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IBS 5 risk-reduction strategies to manage irritable bowel syndrome

written by Vidya Sury April 19, 2024
Irritable Bowel Syndrome or IBS

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New research suggests five lifestyle modifications could be used as a primary prevention strategy for Irritable Bowel Syndrome or IBS, says Cleveland Clinic expert.

World IBS Awareness Day is on 19 April. Several lifestyle choices can greatly reduce an individual’s risk of developing irritable bowel syndrome (IBS), and these healthy habits can also form part of a holistic approach to managing existing cases of IBS.

IBS is a common but uncomfortable gastrointestinal disease, characterized by abdominal pain, bloating, and abnormal bowel habits. The International Foundation for Gastrointestinal Disorders estimates that 5-10% of the world’s population has IBS. According to the foundation, women have the condition more often than men, most sufferers are under the age of 50, and many people are diagnosed only years after their symptoms began.

Causes of IBS or Irritable Bowel Syndrome

The causes of IBS are not clear and risk factors identified by researchers include altered gut bacteria, severe infections of the GI tract, food intolerances, childhood stress, and problems with how the mind and gut coordinate. Irritable bowel syndrome can change your bathroom habits and cause pain in your gut.

Recent research, however, indicates that certain lifestyle modifications can significantly reduce an individual’s risk of developing IBS.

A study, published earlier this year in the British gastroenterology journal, Gut followed a group of 64,268 U.K.-based adults for an average of 12.6 years. Participants’ ages ranged from 37 to 73 (average age of 55), and none had a previous IBS diagnosis.

The study in Gut found five lifestyle habits that could significantly reduce an individual’s risk of developing IBS, suggesting that lifestyle modifications can be used as a primary prevention strategy. These habits are beneficial to health in general, and individuals who follow three to five of the lifestyle recommendations reduced their risk of developing IBS by 42%.

IBS or Irritable Bowel Syndrome Young African American female sitting on couch at home while having acute pain in stomach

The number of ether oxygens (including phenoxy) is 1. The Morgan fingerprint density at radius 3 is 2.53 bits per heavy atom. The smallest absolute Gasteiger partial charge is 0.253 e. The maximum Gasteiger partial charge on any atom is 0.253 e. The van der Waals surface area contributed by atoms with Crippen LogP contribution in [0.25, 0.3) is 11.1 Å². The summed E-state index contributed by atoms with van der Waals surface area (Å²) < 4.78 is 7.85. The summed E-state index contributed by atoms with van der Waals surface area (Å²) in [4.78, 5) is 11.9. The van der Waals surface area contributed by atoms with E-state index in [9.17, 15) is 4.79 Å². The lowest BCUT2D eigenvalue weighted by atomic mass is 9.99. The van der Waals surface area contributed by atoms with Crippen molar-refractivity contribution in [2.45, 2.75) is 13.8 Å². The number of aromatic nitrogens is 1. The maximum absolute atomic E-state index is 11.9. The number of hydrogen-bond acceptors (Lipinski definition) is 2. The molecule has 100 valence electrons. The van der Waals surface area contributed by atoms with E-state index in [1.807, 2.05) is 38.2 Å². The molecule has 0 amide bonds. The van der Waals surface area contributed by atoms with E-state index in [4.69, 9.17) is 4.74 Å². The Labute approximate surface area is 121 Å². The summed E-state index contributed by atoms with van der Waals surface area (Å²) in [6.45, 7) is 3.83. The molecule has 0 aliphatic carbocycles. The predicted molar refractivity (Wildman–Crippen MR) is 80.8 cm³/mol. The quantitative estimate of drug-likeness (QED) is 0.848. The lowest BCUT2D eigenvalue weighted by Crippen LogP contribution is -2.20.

The five lifestyle factors

These are:

  1. getting optimal sleep (seven to nine hours);
  2. participating in regular vigorous physical activity;
  3. following a high-quality, balanced diet;
  4. never smoking; and
  5. limiting alcohol intake.

How these lifestyle habits can be implemented in practice

Individuals must improve their quality of sleep by following sleep hygiene principles such as limiting screen time before bed, creating a nighttime routine and avoiding caffeinated beverages in the evening.

To ensure a quality diet, an eating plan such as the Mediterranean Diet is beneficial as it includes plenty of fiber and focuses on unprocessed foods.

As for exercise, depending on the individual’s health and with a doctor’s approval, doing 30 minutes of moderate to vigorous exercise three to five times a week should be helpful.

Managing Irritable Bowel Syndrome

For individuals who have already developed IBS, the same lifestyle factors have been shown to help manage the condition, and the recommendations are included in many international guidelines as a first-line treatment.

In addition, individuals can work with their healthcare team to identify and address individual triggers for IBS attacks, which could be anything from stress to a particular medication or food types. In the case of food, elimination diets, undertaken in consultation with a doctor, can help ease discomfort and identify which foods trigger an IBS attack. Foods typically eliminated include gluten, dairy, sugar and packaged and processed foods.

However, lifestyle changes and avoiding triggers are not enough for many patients. The focus must be on comprehensive multidisciplinary care. There are many medication options available to treat specific IBS symptoms and underlying conditions, and behavioral therapies may also help.

World IBS Day provides an excellent opportunity to encourage people not to suffer gastrointestinal symptoms in silence. It is not a good idea to self-diagnose and self-medicate as many IBS symptoms are also common in other digestive diseases, some of which are serious.

An IBS diagnosis and treatment plan can greatly improve a person’s quality of life, and in the unlikely event that a more serious illness is diagnosed, this can be treated sooner, thereby improving outcomes.

Featured image courtesy: http://www.scientificanimations.com, CC BY-SA 4.0, via Wikimedia Commons

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